Filling prescriptions may be Joelle Mbamy’s job but she sees her role as a medical professional being so much more.
The pharmacist/owner of the tiny Sunshine Pharmacy tucked away in the south corner of the Main Street Courtyard plaza has dedicated much of her professional life to helping others who might otherwise fall through the cracks.
It is the reason why there are no signs on her business door advising those who enter they could be refused service for any reason.
“It is an attitude of accepting everyone no matter their status, when they may not look that desirable and nobody else may want them in their business,” said Mbamy, who came to Canada from Cameroon, Central Africa and has lived in Penticton for 20 years.
“The people know this is a safe place for them, somewhere where they can call a cab or just get a glass of water and they are not afraid they are going to be rejected because of the way they look.”
In fact, the colourful decor inside the store, the chairs outside in the courtyard near the tree with soft music playing in the background, is more reminiscent of a coffee shop than a pharmacy.
And that’s just they way Mbamy and her customers, or “friends” as she prefers to call them, like it.
“Definitely shows the store is open to anybody, whether they are kids or whoever. It reassures them that in coming here they will feel welcome and reinforces we don’t want any discrimination here,” she said.
“They sit and have a chat and I love to bring that smile (to their faces). There’s hardly anybody who comes here and goes away sad. I like them to feel valued.”
It’s also not usual to see her Zumba dance students spill out onto Main Street during the Saturday lessons she and her daughter Donna now teach.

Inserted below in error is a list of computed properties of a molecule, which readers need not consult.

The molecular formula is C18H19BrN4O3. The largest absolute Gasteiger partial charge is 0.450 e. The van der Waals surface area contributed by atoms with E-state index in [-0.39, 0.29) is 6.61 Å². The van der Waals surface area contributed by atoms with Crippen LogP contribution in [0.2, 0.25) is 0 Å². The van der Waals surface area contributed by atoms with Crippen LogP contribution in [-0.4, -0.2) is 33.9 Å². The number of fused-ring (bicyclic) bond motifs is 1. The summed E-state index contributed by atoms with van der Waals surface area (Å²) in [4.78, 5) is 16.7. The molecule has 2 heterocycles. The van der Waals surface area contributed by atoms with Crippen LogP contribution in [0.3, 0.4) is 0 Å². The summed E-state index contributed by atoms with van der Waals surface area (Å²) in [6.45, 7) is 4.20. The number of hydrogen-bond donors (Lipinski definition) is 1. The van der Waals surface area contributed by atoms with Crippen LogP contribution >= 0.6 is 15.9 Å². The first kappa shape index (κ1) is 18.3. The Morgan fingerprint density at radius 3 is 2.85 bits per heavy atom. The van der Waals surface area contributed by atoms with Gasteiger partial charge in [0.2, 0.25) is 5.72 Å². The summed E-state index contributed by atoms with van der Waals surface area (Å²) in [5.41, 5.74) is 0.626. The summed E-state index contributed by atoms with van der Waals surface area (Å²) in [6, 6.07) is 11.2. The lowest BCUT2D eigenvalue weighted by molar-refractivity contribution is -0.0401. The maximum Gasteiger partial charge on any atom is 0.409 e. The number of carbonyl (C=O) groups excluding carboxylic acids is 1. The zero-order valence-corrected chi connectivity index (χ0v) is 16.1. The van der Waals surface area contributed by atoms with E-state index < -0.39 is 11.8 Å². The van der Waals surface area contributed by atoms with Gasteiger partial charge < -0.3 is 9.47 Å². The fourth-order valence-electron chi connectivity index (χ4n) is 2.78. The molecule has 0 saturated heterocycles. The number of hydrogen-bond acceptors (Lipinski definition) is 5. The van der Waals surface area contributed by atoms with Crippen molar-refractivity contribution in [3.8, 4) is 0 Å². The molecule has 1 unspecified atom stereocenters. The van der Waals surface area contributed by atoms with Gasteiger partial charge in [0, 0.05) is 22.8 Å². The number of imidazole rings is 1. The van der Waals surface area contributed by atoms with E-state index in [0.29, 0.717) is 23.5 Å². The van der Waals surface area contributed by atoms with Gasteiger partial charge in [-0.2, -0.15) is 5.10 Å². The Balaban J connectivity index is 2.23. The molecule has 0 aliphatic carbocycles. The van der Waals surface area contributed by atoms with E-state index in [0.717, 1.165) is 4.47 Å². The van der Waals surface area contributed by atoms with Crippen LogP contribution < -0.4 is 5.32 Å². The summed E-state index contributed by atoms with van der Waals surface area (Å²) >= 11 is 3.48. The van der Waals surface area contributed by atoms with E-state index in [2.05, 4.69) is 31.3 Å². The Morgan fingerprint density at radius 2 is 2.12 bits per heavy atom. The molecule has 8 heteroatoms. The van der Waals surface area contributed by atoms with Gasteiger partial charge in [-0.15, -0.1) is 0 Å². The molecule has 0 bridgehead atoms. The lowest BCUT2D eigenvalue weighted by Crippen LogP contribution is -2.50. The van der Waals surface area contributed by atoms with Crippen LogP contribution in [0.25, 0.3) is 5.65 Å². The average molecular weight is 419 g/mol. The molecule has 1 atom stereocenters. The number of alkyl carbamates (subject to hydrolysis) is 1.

The work Mbamy does is not necessarily front and centre in the eyes of the community, but it has not gone unnoticed.
In May, at the B.C. Pharmacy Association annual conference in Whistler, she was named the 2014 recipient of the Pfizer Bowl of Gygeia Award.
The not-for-profit association represents nearly 3,000 pharmacists and 800 pharmacies province-wide.
Named for Gygeia, the mythical Greek goddess of health, the honour goes to the pharmacist for outstanding community service.
For Mbamy that work includes the certification of her business as a Safe Harbour location and identifies her as a symbol of trust in the neighbourhood.
Her compassion also extends beyond the colourful four walls of the downtown location.
That includes her volunteer work with the Penticton and District Community Resources Society and its harm reduction program to help get others back on their feet with much-needed resources.
As well, Mbamy runs health clinics at the Sikh Temple, seniors health fairs and is involved with the South Okanagan Immigrant Community Services Society.
Whether it is assisting someone in getting help for a medical condition or seeing a person overcoming a heroin addiction Mbamy is just happy to do her part.
“For myself I get that joy that you cannot buy,” she said. “The changes, the laughter, the love and how much they grow that is my reward.”